-- Natali Constanza, Library Associate

Staff Picks is curated and designed each month by the Gottesman Libraries' staff to highlight resources on educational topics and themes of special interest.

Everett Cafe: Carbon and Climate

Activists, artists, citizens, diplomats, economists, lobbyists, media, political leaders, and scientists gathered together in Glasgow, Scotland, this past November at an historic and critical summit, the 26th annual climate conference, represented by countries bound by the United Nations Framework Convention on Climate Change. They were united with a common concern: our dependence on fossil fuels which heat our homes, run our vehicles, and generate power for industry and manufacturing, but which fundamentally place limits on life. Said Sir David Attenburgh, British documentarian, natural historian, and author, “We are, after all, the greatest problem solvers to have ever existed on Earth. If working apart, we are a force powerful enough to destabilize our planet. Surely working together, we are powerful enough to save it.”

Without carbon dioxide Earth would be unbearably cold since it traps heat close to our planet and helps keep us warm. However, too much carbon dioxide in the atmosphere serves to accelerate climate change to the detriment of our health; it causes compromised supplies of food and water; greater risk of illness and death from infectious diseases; and devastating weather events, like hurricanes, tornadoes, blizzards, droughts, and fires. Melting polar ice caps, rising sea levels, and disruptions in natural habitats are indicative of global warming which threatens the survival of species, ecological balance, and well-being of nature, as well as humans.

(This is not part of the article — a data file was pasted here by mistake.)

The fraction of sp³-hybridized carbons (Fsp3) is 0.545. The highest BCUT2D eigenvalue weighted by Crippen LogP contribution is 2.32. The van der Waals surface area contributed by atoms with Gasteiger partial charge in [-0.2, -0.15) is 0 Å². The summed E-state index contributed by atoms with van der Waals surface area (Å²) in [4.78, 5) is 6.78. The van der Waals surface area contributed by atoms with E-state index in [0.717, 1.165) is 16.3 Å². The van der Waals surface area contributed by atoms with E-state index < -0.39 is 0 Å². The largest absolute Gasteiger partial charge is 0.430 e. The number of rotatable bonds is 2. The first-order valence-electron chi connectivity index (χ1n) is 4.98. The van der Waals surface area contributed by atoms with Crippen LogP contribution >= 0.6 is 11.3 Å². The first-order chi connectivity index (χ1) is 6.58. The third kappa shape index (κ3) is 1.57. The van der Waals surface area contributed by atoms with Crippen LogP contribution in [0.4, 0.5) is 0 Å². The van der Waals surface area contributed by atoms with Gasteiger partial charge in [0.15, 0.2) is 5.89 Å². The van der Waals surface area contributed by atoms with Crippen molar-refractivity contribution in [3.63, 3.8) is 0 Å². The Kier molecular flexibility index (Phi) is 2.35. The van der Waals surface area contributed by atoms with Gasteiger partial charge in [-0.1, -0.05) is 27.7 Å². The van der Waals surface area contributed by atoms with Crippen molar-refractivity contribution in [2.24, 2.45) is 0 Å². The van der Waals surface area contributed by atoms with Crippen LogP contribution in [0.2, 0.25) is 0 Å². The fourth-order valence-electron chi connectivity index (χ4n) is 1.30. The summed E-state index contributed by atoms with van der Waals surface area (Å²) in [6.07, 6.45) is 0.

Did you know that carbon dioxide constitutes approximately four fifths of all greenhouse gasses, and that transportation, with the burning of fossil fuels (oil, coal, natural gas), geologically formed from the remains of dead plants and animals, generates the largest proportion of carbon emissions -- roughly 29%? Carbon dioxide emissions from cars, trucks, planes, and boats cause smog and pollution, harmful to humans, living creatures, and the environment. Passenger cars produce approximately 41% of global transportation emissions which equaled 7.3 billion metric tons in 2020 alone. Particularly in suburban United States where it's common for a family to have two, sometimes three vehicles, the car culture is consuming us with a deadlier price tag.

Cleaner modes of transport, including public transit, electric vehicles, biking, and walking, help reduce our carbon footprint, as will taking fewer flights in favor of trains or boats. Can we get to "net zero" emissions by taking certain steps in our daily lives to change our behavior and together work towards a smarter, more sensible way of living? Carbon and Climate invites us to examine the overarching question of CO2 emissions, from individual to corporate responsibility, educational to economic concern, political to health implication, present to future life.